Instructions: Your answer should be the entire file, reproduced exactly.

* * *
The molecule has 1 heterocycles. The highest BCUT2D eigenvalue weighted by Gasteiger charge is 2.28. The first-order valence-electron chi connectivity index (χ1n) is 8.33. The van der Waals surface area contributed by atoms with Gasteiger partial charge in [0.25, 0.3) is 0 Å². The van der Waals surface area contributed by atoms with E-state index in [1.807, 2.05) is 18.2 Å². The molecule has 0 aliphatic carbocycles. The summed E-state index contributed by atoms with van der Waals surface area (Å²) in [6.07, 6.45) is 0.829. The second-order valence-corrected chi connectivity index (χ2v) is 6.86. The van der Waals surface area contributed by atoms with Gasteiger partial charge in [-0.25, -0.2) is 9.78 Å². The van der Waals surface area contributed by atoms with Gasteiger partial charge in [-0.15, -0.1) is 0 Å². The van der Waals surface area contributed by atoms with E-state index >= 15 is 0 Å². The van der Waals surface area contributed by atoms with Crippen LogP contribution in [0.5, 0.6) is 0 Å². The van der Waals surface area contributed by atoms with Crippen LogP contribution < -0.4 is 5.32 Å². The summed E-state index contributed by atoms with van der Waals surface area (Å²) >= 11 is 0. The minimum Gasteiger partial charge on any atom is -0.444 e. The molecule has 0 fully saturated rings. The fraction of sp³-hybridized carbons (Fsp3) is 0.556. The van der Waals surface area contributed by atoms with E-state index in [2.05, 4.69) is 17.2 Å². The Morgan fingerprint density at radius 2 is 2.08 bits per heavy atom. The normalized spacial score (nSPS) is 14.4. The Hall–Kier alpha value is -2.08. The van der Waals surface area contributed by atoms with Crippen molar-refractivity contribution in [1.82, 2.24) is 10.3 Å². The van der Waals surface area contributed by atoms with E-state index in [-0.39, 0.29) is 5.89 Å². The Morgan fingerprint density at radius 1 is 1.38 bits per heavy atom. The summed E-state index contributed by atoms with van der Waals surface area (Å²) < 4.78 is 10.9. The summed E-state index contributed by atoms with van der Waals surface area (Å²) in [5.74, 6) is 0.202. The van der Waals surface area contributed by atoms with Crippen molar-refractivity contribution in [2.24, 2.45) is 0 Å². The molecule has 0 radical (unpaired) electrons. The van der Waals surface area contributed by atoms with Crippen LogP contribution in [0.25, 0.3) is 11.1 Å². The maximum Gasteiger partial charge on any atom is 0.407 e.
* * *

The molecule has 1 heterocycles. The highest BCUT2D eigenvalue weighted by Gasteiger charge is 2.28. The first-order valence-electron chi connectivity index (χ1n) is 8.33. The van der Waals surface area contributed by atoms with Gasteiger partial charge in [0.25, 0.3) is 0 Å². The van der Waals surface area contributed by atoms with E-state index in [1.807, 2.05) is 18.2 Å². The molecule has 0 aliphatic carbocycles. The summed E-state index contributed by atoms with van der Waals surface area (Å²) in [6.07, 6.45) is 0.829. The second-order valence-corrected chi connectivity index (χ2v) is 6.86. The van der Waals surface area contributed by atoms with Gasteiger partial charge in [-0.25, -0.2) is 9.78 Å². The van der Waals surface area contributed by atoms with Gasteiger partial charge in [-0.15, -0.1) is 0 Å². The van der Waals surface area contributed by atoms with E-state index >= 15 is 0 Å². The van der Waals surface area contributed by atoms with Crippen LogP contribution in [0.5, 0.6) is 0 Å². The van der Waals surface area contributed by atoms with Crippen LogP contribution < -0.4 is 5.32 Å². The summed E-state index contributed by atoms with van der Waals surface area (Å²) >= 11 is 0. The minimum Gasteiger partial charge on any atom is -0.444 e. The molecule has 0 fully saturated rings. The fraction of sp³-hybridized carbons (Fsp3) is 0.556. The van der Waals surface area contributed by atoms with E-state index in [2.05, 4.69) is 17.2 Å². The Morgan fingerprint density at radius 2 is 2.08 bits per heavy atom. The normalized spacial score (nSPS) is 14.4. The Hall–Kier alpha value is -2.08. The van der Waals surface area contributed by atoms with Crippen molar-refractivity contribution in [1.82, 2.24) is 10.3 Å². The van der Waals surface area contributed by atoms with E-state index in [-0.39, 0.29) is 5.89 Å². The Morgan fingerprint density at radius 1 is 1.38 bits per heavy atom. The summed E-state index contributed by atoms with van der Waals surface area (Å²) < 4.78 is 10.9. The summed E-state index contributed by atoms with van der Waals surface area (Å²) in [5.74, 6) is 0.202. The van der Waals surface area contributed by atoms with Crippen molar-refractivity contribution in [2.24, 2.45) is 0 Å². The molecule has 0 radical (unpaired) electrons. The van der Waals surface area contributed by atoms with Crippen LogP contribution in [0.25, 0.3) is 11.1 Å². The maximum Gasteiger partial charge on any atom is 0.407 e.